Chasing the booby.

Can you still call it a chase when the bird never freakin moves?

I arrived at the location of a recently found Brown Booby in Newport just before 9:00 a.m. yesterday.  The bird was hunkered down, facing away from the boardwalk.  The other two birders and I were not even positive we were looking at the right dark blob until, as you can see above, it finally picked its head up.

The sun was shining nearby but the booby was stuck in the fog.  I waited patiently for an hour for it do ANYTHING but it just slept, poking its head up maybe three times throughout the hour.  Sea lions below the boardwalk were trying to entertain us instead...

The Yaquina Bay Bridge always makes for a good photo...

I left around ten to take the dogs over to the south jetty for a walk.  

Common Loon

 Sometimes Pelagic Cormorants belt out sea shanties.

 Sometimes they don't, thanks to merciless mocking by Brandt's Cormorants and pelicans.

Apparently my first Cackling Geese in Lincoln County.  Yay. 

 After the jetty I returned to the booby spot to see if anything had changed.  It had not.  So I went off to get a sandwich and take a drive south a bit just for the hell of it.  I stopped at Yachats Beach State Park (or something to that effect) and found this gull:

It struck me as Thayer's-ish but not quite, and not dark enough for Western, and the eye too dark for Herring, unless it's one of those dark-eyed Herrings...  Is it just a Herring?    Argh.

I made it back to the booby spot around 1:30 where I saw a couple that had been there earlier in the morning.  They said the bird had not flown but had in fact turned around, and at one point flapped its wings.  I'll take it!  Here's a full frontal booby for you:

 Yeah, it was still far.  Oh and it was raining at this point.

 I walked the dogs along the boardwalk a bit, giving the bird more time to maybe actually do something, when I was reminded of something interesting:  Jake is terrified of sea lions.  I learned this almost five years ago in Astoria (see the blog post here).   As soon as I got the dogs out of the car Jake was alert, sniffing, looking, sniffing... nervous!  Jake is not scared of anything.  Ever.  Not horses, not cows, not deer, not anything.  I walked them over to the spot where you can look down at the sea lions and he saw them.  He sniffed.  And then him and Ralph slowly backed away till they were pulling me back towards the car.  Dogs are weird.   But so are sea lions.

I left Newport around 2:00, right when some folks were leaving on a boat to get better views of the booby.  They reported that the booby started flying around and fishing and everyone got great photos.  Of course. 

One last bird... I stopped at Freddy's on the way home to get some groceries and found this awesome lego set!

You can make a Bald Eagle OR a BEAVER OR a Scorpion.   WANT!  NEED!  Good times!!


  1. I must admit that I was a big fan of Legos when I was a kid.At least you got to see the booby but I understand your frustration about getting a photo. I'd be into checking out those sea lions close up like that-very cool!

  2. Ah, delightful. I admire your tenacity re: booby shot. Facing you is a BIG improvement. =)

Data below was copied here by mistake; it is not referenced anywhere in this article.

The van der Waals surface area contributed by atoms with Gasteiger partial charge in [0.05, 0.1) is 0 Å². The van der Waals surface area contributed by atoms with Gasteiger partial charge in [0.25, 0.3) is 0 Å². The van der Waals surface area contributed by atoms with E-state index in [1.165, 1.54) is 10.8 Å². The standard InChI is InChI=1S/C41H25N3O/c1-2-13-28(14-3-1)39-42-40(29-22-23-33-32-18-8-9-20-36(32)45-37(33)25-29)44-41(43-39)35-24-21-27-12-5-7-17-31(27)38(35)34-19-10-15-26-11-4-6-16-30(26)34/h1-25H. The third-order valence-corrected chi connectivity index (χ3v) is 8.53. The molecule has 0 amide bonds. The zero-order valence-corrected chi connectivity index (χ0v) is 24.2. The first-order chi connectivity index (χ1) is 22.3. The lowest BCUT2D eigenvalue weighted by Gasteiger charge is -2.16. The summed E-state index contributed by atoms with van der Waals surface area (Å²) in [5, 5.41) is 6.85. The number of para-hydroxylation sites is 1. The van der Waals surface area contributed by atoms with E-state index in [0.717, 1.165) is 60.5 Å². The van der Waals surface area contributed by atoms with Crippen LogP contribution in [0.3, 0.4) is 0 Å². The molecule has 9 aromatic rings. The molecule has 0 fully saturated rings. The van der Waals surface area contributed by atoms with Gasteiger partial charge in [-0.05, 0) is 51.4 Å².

I think your dogs are smart. Sea lions are the bad-ass dogs of the water--their mouths are festooned with bacteria, and I learned from the father of an animal, erm, handler (?) that a bite from a sea lion scars way worse than a wolf bite. Apparently his (adult) son knew from first hand experience (no pun intended).

  3. I am now curious if Huck has any fear of sea lions. I once found a sick one on the beach and Huck ignored it as far as I recall.
    I think your gull is mostly Herring with maybe G-winged mixed in. It is hard to tell on a lone bird, but a Herring Gull will have black primaries, for example a hybrid would have grayer black or a Thayer's would have slaty black. Not sure what that difference would be :). I think a winter Herring would have more streaking in head rather than that soft mottled gray look. The bill looks Herring (except where is any red spot on what looks like an adult bird, it had no brown hues mixed in with gray?, something else to look for on gulls to help age) , it even has that pinkish hue to base that Herrings can get in winter. The small spots on primary tips looks Herring as compared to larger bolder spots on Thayer's. The dark eye on Herring is rare and I do not think you can rule out hybrid if you see that in the west. Main question would come down to if those primaries were pure black or not. Black primaries would mean Herring, off black would be something else mixed in. My view, one of ten you can get.

  4. Damn that's a lot of looks at a Booby. I will not make any jokes.

    Seems like a pretty chill day of birding though, and I hope your next post will feature some new creature you made with eagle wings, a beaver tail, and scorpion pincers.

  5. What a stroke of awesome fortune, it was there and you photoed it! Amazing. Im sure its the huge teeth that Jake is scared of!!

  6. Gulls can be a nightmare! We only really have 3 species in Australia - which narrows things down a lot!

    Feel fee to link this - and future - posts to Wild Bird Wednesday that runs on my photo-blog on (!) Wednesdays!

    Cheers - Stewart M - Melbourne


Post a Comment

Popular Posts